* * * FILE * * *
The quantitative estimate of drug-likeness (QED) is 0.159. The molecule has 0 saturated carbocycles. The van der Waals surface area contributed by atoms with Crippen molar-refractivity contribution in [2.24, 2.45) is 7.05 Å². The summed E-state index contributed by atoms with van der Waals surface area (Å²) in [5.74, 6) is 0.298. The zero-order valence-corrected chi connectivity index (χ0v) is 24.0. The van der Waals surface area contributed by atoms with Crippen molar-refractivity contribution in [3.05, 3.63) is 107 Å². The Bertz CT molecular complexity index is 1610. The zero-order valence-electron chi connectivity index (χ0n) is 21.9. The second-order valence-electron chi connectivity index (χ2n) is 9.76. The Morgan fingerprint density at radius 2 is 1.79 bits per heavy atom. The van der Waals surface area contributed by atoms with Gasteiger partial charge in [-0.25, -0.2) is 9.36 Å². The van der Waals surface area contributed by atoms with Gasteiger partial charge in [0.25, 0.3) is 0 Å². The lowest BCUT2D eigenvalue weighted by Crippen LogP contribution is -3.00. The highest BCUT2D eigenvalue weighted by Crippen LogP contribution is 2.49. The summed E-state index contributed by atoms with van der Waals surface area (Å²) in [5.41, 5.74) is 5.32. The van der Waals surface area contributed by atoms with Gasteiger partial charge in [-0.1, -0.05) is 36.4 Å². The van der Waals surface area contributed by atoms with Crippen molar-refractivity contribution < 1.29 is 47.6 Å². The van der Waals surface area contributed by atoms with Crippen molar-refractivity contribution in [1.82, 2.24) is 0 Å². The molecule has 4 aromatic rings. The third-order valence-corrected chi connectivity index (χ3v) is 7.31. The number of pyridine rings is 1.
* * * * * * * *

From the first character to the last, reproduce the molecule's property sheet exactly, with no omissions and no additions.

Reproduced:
The quantitative estimate of drug-likeness (QED) is 0.159. The molecule has 0 saturated carbocycles. The van der Waals surface area contributed by atoms with Crippen molar-refractivity contribution in [2.24, 2.45) is 7.05 Å². The summed E-state index contributed by atoms with van der Waals surface area (Å²) in [5.74, 6) is 0.298. The zero-order valence-corrected chi connectivity index (χ0v) is 24.0. The van der Waals surface area contributed by atoms with Crippen molar-refractivity contribution in [3.05, 3.63) is 107 Å². The Bertz CT molecular complexity index is 1610. The zero-order valence-electron chi connectivity index (χ0n) is 21.9. The second-order valence-electron chi connectivity index (χ2n) is 9.76. The Morgan fingerprint density at radius 2 is 1.79 bits per heavy atom. The van der Waals surface area contributed by atoms with Gasteiger partial charge in [-0.25, -0.2) is 9.36 Å². The van der Waals surface area contributed by atoms with Gasteiger partial charge in [0.25, 0.3) is 0 Å². The lowest BCUT2D eigenvalue weighted by Crippen LogP contribution is -3.00. The highest BCUT2D eigenvalue weighted by Crippen LogP contribution is 2.49. The summed E-state index contributed by atoms with van der Waals surface area (Å²) in [5.41, 5.74) is 5.32. The van der Waals surface area contributed by atoms with Gasteiger partial charge in [-0.1, -0.05) is 36.4 Å². The van der Waals surface area contributed by atoms with Crippen molar-refractivity contribution < 1.29 is 47.6 Å². The van der Waals surface area contributed by atoms with Crippen molar-refractivity contribution in [1.82, 2.24) is 0 Å². The molecule has 4 aromatic rings. The third-order valence-corrected chi connectivity index (χ3v) is 7.31. The number of pyridine rings is 1.